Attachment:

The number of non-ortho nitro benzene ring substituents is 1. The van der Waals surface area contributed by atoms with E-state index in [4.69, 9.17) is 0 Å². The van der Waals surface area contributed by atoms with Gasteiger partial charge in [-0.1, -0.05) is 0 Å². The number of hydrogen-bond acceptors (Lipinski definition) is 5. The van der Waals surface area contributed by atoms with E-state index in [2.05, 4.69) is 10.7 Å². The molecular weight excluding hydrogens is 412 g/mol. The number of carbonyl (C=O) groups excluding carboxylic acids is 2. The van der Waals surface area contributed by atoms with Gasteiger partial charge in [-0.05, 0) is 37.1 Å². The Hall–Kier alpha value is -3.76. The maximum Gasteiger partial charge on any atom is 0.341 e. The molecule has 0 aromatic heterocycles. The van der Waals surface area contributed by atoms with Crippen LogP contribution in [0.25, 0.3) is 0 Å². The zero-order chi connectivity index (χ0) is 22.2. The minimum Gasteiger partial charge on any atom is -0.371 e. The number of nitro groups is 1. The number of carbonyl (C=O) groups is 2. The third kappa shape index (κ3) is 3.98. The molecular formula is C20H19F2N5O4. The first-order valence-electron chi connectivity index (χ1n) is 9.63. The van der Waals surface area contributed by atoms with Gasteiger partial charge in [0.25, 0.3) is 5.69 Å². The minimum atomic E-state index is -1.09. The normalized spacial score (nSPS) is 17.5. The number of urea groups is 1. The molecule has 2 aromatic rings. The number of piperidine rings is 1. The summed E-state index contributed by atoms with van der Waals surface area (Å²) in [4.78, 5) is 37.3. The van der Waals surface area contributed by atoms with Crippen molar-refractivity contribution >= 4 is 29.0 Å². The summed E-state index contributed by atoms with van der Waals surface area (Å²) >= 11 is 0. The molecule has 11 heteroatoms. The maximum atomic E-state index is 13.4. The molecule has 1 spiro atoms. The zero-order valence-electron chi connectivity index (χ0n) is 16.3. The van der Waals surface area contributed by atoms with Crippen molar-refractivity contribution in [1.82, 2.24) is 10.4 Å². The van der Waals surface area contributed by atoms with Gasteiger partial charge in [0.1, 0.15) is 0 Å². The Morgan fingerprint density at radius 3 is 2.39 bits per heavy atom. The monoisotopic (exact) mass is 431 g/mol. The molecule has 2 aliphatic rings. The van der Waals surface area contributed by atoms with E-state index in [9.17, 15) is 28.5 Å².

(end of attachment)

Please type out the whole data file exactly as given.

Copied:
The number of non-ortho nitro benzene ring substituents is 1. The van der Waals surface area contributed by atoms with E-state index in [4.69, 9.17) is 0 Å². The van der Waals surface area contributed by atoms with Gasteiger partial charge in [-0.1, -0.05) is 0 Å². The number of hydrogen-bond acceptors (Lipinski definition) is 5. The van der Waals surface area contributed by atoms with E-state index in [2.05, 4.69) is 10.7 Å². The molecular weight excluding hydrogens is 412 g/mol. The number of carbonyl (C=O) groups excluding carboxylic acids is 2. The van der Waals surface area contributed by atoms with Gasteiger partial charge in [-0.05, 0) is 37.1 Å². The Hall–Kier alpha value is -3.76. The maximum Gasteiger partial charge on any atom is 0.341 e. The molecule has 0 aromatic heterocycles. The van der Waals surface area contributed by atoms with Crippen LogP contribution in [0.25, 0.3) is 0 Å². The zero-order chi connectivity index (χ0) is 22.2. The minimum Gasteiger partial charge on any atom is -0.371 e. The number of nitro groups is 1. The number of carbonyl (C=O) groups is 2. The third kappa shape index (κ3) is 3.98. The molecular formula is C20H19F2N5O4. The first-order valence-electron chi connectivity index (χ1n) is 9.63. The van der Waals surface area contributed by atoms with Gasteiger partial charge in [0.25, 0.3) is 5.69 Å². The minimum atomic E-state index is -1.09. The normalized spacial score (nSPS) is 17.5. The number of urea groups is 1. The molecule has 2 aromatic rings. The number of piperidine rings is 1. The summed E-state index contributed by atoms with van der Waals surface area (Å²) in [4.78, 5) is 37.3. The van der Waals surface area contributed by atoms with Crippen molar-refractivity contribution >= 4 is 29.0 Å². The summed E-state index contributed by atoms with van der Waals surface area (Å²) >= 11 is 0. The molecule has 11 heteroatoms. The maximum atomic E-state index is 13.4. The molecule has 1 spiro atoms. The zero-order valence-electron chi connectivity index (χ0n) is 16.3. The van der Waals surface area contributed by atoms with Crippen molar-refractivity contribution in [1.82, 2.24) is 10.4 Å². The van der Waals surface area contributed by atoms with Gasteiger partial charge in [0.1, 0.15) is 0 Å². The Morgan fingerprint density at radius 3 is 2.39 bits per heavy atom. The monoisotopic (exact) mass is 431 g/mol. The molecule has 2 aliphatic rings. The van der Waals surface area contributed by atoms with E-state index in [9.17, 15) is 28.5 Å².